Friday, April 30, 2010

The Good Word on Owls Do Cry



The Good Word is a current New Zealand series about books, produced by 3rd Party Productions.

This excellent show is screened on New Zealand's free to air Freeview Channel 7 and on the pay TV Sky Channel 97.

Episodes are available online at this link: http://tvnz.co.nz/the-good-word

As part of The Good Word show, journalist Finlay McDonald presents a regular ten minute mini documentary called "Under the Covers" in which he takes a closer look at the story behind one of the most famous and influential 'iconic' New Zealand books.

In Series 2 Episode 10, the classic New Zealand book under consideration was Janet Frame's first novel Owls Do Cry, published in 1957 and still selling strongly today.

I was initially dismayed to note that once again the two 'experts' to be interviewed for the segment were elderly men, ex-professors of English, and I was ready to ask why on earth we must still canvass the opinions of "last season's men" - after all don't we have a more up to date opinion on Frame and her work to air, from some of our contemporary Frame scholars?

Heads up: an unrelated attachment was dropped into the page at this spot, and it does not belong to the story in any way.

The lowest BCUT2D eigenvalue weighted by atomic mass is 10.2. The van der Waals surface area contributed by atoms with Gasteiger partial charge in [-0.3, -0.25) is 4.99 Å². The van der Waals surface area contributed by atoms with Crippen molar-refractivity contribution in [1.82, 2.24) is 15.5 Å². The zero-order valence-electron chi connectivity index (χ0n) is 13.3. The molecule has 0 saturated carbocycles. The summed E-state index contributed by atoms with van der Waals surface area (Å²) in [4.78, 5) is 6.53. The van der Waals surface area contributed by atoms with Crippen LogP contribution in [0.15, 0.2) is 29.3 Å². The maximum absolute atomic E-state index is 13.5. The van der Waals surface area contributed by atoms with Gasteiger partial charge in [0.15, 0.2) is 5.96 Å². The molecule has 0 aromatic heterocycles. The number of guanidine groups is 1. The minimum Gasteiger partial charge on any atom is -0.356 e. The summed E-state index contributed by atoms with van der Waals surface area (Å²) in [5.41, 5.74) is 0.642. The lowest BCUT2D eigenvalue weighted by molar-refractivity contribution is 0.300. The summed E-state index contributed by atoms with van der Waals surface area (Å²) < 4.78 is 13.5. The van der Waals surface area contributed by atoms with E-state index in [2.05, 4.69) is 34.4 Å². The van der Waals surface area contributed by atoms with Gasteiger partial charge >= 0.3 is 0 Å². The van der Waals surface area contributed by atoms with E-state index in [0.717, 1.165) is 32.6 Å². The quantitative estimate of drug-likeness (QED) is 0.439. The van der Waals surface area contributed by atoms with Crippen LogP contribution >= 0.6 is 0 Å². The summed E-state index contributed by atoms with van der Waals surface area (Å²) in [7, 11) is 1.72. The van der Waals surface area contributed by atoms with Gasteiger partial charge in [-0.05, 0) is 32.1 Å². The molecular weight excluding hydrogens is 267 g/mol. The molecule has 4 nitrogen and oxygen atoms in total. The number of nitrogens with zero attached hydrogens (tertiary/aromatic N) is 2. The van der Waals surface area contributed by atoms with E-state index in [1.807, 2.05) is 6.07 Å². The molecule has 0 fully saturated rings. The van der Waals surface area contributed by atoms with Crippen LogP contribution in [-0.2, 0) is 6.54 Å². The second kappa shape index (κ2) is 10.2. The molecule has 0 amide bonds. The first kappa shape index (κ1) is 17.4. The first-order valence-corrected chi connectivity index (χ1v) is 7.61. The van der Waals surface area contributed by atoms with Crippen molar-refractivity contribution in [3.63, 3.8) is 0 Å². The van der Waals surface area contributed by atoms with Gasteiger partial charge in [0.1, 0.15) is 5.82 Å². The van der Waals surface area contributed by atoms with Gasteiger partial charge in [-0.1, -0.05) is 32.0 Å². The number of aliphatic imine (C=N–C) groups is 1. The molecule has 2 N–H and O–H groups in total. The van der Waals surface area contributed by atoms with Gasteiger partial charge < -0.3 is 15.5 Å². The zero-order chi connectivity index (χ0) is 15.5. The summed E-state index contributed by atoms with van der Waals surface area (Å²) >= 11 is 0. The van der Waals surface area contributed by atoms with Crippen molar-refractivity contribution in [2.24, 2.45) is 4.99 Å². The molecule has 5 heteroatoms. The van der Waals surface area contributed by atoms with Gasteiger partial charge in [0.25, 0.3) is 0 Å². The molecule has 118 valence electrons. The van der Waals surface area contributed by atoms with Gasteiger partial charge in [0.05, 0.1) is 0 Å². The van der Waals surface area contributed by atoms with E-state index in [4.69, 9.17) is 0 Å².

Was this overview going to push that predictable old chestnut the biographical fallacy, or would any of the usual suspects manage to slip in some patronising innuendo about Frame being "strange" and that her work was the unwitting outpouring of an untutored and naive genius?

But I was pleasantly surprised. The footage we were shown from the interviews was interesting and enlightening. There had clearly been a careful effort on the part of the production team, to provide a balanced picture of the topic.

There was, in the composition of the segment, I felt, an unfortunate over-emphasis on Janet Frame's psychiatric history (for the sake of the 'visuals' we were forced to visit Seacliff hospital to see where she spent about three of her 80 years of productive life), when there are so many oft neglected aspects both of the novel and of Janet Frame's life.

Of course the amazing "save" from a lobotomy is worth telling - but did we have to be subjected to an illustrative clip from Jane Campion's movie, in which the actor playing Janet Frame shakes like a scared puppy when the doctor tells her she has won a literary prize and will not be having a brain operation. Seriously folks, if Janet Frame was really that quivering jelly, could she have written Owls Do Cry?